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Dental Radiography: can nurses press the button?

Can nurses press the button?

Many people mistakenly think that a dental nurse needs a radiography qualification before they can press the exposure button for taking a radiograph.

This is not the case: a suitably trained nurse does not need a radiography qualification to press the button. 

Official guidance

Dental nurses should have the skills and abilities to perform certain operator roles as part of their training, such as assisting a dentist in preparing to take a radiograph, pressing the exposure button under supervision, processing a film radiograph or a CR plate.

They have the possibility of acquiring the additional operator skills of preparing and taking radiographs by further training.

Guidance notes for dental practitioners on the safe use of X-Ray equipment (2020). Royal College of General Practitioners.

With patients who can’t stay still, the delay between the film and tube being positioned by an operator, and the button being pressed by them, can result in a failed film due to movement. Even if the movement was noticed and no exposure made, it means time wasted repositioning and extra stress for the patient.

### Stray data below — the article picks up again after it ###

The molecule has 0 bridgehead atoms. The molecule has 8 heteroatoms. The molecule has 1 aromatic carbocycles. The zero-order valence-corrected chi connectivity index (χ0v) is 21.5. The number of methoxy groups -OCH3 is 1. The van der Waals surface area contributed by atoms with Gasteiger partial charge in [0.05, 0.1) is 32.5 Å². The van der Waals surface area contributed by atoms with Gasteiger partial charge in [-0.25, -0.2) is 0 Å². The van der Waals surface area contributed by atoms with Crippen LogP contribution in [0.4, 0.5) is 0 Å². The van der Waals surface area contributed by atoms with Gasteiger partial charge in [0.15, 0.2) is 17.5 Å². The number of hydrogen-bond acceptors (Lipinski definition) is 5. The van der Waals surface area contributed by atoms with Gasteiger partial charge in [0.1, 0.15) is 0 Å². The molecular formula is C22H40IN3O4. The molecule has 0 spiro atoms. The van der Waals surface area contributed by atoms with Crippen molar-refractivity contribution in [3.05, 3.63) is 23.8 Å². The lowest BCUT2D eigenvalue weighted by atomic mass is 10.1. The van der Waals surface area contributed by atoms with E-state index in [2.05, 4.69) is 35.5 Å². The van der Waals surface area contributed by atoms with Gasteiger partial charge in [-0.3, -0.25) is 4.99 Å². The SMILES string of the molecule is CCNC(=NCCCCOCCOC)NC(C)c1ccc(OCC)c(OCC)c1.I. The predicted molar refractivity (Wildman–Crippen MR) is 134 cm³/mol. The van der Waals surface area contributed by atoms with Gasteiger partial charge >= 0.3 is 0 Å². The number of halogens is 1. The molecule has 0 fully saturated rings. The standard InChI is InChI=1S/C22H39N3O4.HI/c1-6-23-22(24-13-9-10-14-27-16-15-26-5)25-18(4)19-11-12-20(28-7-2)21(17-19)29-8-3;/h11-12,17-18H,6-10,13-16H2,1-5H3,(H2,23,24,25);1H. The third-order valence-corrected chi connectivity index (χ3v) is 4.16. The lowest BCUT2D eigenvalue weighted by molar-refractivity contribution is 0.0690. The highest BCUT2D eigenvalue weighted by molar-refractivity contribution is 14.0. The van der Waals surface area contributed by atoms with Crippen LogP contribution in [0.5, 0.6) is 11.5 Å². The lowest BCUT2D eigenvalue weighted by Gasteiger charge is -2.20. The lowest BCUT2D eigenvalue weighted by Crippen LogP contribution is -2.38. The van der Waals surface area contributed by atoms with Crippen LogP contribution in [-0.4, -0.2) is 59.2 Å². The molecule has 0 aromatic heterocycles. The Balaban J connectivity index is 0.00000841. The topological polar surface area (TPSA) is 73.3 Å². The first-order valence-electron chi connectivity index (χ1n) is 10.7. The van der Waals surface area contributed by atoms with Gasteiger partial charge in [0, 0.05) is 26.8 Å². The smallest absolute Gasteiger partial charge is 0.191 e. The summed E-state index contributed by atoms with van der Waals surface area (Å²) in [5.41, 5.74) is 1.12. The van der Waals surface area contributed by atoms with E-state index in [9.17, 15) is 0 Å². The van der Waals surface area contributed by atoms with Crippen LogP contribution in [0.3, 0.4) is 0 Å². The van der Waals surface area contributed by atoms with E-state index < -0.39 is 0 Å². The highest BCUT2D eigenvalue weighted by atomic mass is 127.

Although it only takes a few moments to find the button, the operator usually has to take their eye off the patient to find it.

Most dentists find it helpful in these circumstances to have a nurse next to the button, who can press it when commanded, immediately the operator is in the clear. Even 2 seconds saved can make the difference.

An additional advantage is the “button-presser” will have clean hands for the button, whereas the operator will have saliva and possibly blood on their hands.

For these reasons, the regulations sensibly allow dental nurses (including trainee dental nurses) to press the button so long as they have had some immediately relevant training, and do it under the supervision of the IRMER Operator (dentist). These nurses do not need to take an additional radiography training course.

The key points in the "button-pressing" training (which can be done in-house) are:

  • The nurse understands the local rules for the machine they are operating.
  • The nurse knows where these local rules are kept in the practice.
  • The nurse knows that they must be directly supervised.
  • The nurse knows they must not under any circumstances press the button until ordered by the supervisor.
  • The nurse knows they must keep the button pressed down until the audible warning stops, or they are ordered to release it by the supervisor.
  • The nurse knows where the isolator switch is.

A record of this training must be kept in the practice radiation file, and the employee's personal file, dated and signed by the trainer, usually the practice dentist.

This and much more is covered in our Enhanced CPD course on IRMER & IRR - Legal Aspects. GDC Highly Recommended and suitable for all members of the dental team - sign up today!

Text source: Verified Learning
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